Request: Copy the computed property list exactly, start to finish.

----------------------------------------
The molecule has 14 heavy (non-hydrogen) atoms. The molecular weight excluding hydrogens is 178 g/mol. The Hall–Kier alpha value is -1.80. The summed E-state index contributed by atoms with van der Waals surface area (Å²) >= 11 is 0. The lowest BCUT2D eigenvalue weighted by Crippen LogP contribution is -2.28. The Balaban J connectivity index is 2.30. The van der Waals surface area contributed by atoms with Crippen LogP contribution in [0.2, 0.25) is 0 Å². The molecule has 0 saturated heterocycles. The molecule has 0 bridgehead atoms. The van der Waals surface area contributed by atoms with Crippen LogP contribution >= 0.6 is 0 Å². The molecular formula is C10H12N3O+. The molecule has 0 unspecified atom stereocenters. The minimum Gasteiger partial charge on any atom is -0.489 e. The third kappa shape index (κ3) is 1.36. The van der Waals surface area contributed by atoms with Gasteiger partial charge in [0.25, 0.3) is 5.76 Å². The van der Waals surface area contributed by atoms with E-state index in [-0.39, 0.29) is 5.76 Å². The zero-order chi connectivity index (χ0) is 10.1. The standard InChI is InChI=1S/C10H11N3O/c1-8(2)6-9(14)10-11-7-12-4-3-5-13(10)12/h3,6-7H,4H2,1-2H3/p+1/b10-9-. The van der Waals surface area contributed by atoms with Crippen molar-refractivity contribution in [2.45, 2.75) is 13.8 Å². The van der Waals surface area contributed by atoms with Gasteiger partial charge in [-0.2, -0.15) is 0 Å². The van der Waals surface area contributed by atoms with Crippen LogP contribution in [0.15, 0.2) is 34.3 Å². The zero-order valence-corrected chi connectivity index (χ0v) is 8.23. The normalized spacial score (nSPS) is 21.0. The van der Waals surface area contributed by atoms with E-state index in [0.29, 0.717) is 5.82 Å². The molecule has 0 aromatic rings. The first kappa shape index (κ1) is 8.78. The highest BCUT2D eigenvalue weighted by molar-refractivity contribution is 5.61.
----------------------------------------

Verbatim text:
The molecule has 14 heavy (non-hydrogen) atoms. The molecular weight excluding hydrogens is 178 g/mol. The Hall–Kier alpha value is -1.80. The summed E-state index contributed by atoms with van der Waals surface area (Å²) >= 11 is 0. The lowest BCUT2D eigenvalue weighted by Crippen LogP contribution is -2.28. The Balaban J connectivity index is 2.30. The van der Waals surface area contributed by atoms with Crippen LogP contribution in [0.2, 0.25) is 0 Å². The molecule has 0 saturated heterocycles. The molecule has 0 bridgehead atoms. The van der Waals surface area contributed by atoms with Crippen LogP contribution >= 0.6 is 0 Å². The molecular formula is C10H12N3O+. The molecule has 0 unspecified atom stereocenters. The minimum Gasteiger partial charge on any atom is -0.489 e. The third kappa shape index (κ3) is 1.36. The van der Waals surface area contributed by atoms with Gasteiger partial charge in [0.25, 0.3) is 5.76 Å². The van der Waals surface area contributed by atoms with E-state index in [-0.39, 0.29) is 5.76 Å². The zero-order chi connectivity index (χ0) is 10.1. The standard InChI is InChI=1S/C10H11N3O/c1-8(2)6-9(14)10-11-7-12-4-3-5-13(10)12/h3,6-7H,4H2,1-2H3/p+1/b10-9-. The van der Waals surface area contributed by atoms with Crippen molar-refractivity contribution in [2.45, 2.75) is 13.8 Å². The van der Waals surface area contributed by atoms with Gasteiger partial charge in [-0.2, -0.15) is 0 Å². The van der Waals surface area contributed by atoms with Crippen LogP contribution in [0.15, 0.2) is 34.3 Å². The zero-order valence-corrected chi connectivity index (χ0v) is 8.23. The normalized spacial score (nSPS) is 21.0. The van der Waals surface area contributed by atoms with E-state index in [0.29, 0.717) is 5.82 Å². The molecule has 0 aromatic rings. The first kappa shape index (κ1) is 8.78. The highest BCUT2D eigenvalue weighted by molar-refractivity contribution is 5.61.